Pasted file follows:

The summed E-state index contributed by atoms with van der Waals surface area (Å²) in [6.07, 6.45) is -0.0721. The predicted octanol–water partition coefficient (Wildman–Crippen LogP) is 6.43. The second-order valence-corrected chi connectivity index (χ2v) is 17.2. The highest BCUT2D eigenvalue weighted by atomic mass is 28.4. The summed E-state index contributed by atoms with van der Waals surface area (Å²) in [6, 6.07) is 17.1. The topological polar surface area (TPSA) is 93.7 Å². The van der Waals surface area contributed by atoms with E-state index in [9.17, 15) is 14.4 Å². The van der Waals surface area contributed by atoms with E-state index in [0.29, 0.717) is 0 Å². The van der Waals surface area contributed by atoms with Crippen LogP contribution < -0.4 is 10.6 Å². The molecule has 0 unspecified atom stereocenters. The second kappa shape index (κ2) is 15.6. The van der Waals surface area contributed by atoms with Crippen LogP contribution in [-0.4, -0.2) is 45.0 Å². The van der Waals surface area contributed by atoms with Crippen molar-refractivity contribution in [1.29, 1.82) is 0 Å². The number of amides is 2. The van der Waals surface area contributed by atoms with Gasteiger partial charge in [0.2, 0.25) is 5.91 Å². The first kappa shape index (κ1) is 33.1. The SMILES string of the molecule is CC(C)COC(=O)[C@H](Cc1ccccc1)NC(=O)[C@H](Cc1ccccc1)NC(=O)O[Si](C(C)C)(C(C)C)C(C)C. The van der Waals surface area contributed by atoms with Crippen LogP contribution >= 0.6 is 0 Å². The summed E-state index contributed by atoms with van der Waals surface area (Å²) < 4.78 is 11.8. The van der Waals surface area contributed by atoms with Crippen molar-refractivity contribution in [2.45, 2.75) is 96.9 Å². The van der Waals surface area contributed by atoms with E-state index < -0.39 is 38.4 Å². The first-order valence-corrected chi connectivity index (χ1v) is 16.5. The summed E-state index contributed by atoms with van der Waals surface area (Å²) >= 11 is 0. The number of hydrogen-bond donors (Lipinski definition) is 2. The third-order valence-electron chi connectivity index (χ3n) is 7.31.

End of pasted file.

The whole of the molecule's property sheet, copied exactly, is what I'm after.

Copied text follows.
The summed E-state index contributed by atoms with van der Waals surface area (Å²) in [6.07, 6.45) is -0.0721. The predicted octanol–water partition coefficient (Wildman–Crippen LogP) is 6.43. The second-order valence-corrected chi connectivity index (χ2v) is 17.2. The highest BCUT2D eigenvalue weighted by atomic mass is 28.4. The summed E-state index contributed by atoms with van der Waals surface area (Å²) in [6, 6.07) is 17.1. The topological polar surface area (TPSA) is 93.7 Å². The van der Waals surface area contributed by atoms with E-state index in [9.17, 15) is 14.4 Å². The van der Waals surface area contributed by atoms with E-state index in [0.29, 0.717) is 0 Å². The van der Waals surface area contributed by atoms with Crippen LogP contribution < -0.4 is 10.6 Å². The molecule has 0 unspecified atom stereocenters. The second kappa shape index (κ2) is 15.6. The van der Waals surface area contributed by atoms with Crippen LogP contribution in [-0.4, -0.2) is 45.0 Å². The van der Waals surface area contributed by atoms with Crippen molar-refractivity contribution in [1.29, 1.82) is 0 Å². The number of amides is 2. The van der Waals surface area contributed by atoms with Gasteiger partial charge in [0.2, 0.25) is 5.91 Å². The first kappa shape index (κ1) is 33.1. The SMILES string of the molecule is CC(C)COC(=O)[C@H](Cc1ccccc1)NC(=O)[C@H](Cc1ccccc1)NC(=O)O[Si](C(C)C)(C(C)C)C(C)C. The van der Waals surface area contributed by atoms with Crippen LogP contribution >= 0.6 is 0 Å². The summed E-state index contributed by atoms with van der Waals surface area (Å²) < 4.78 is 11.8. The van der Waals surface area contributed by atoms with Crippen molar-refractivity contribution in [2.45, 2.75) is 96.9 Å². The van der Waals surface area contributed by atoms with E-state index < -0.39 is 38.4 Å². The first-order valence-corrected chi connectivity index (χ1v) is 16.5. The summed E-state index contributed by atoms with van der Waals surface area (Å²) >= 11 is 0. The number of hydrogen-bond donors (Lipinski definition) is 2. The third-order valence-electron chi connectivity index (χ3n) is 7.31.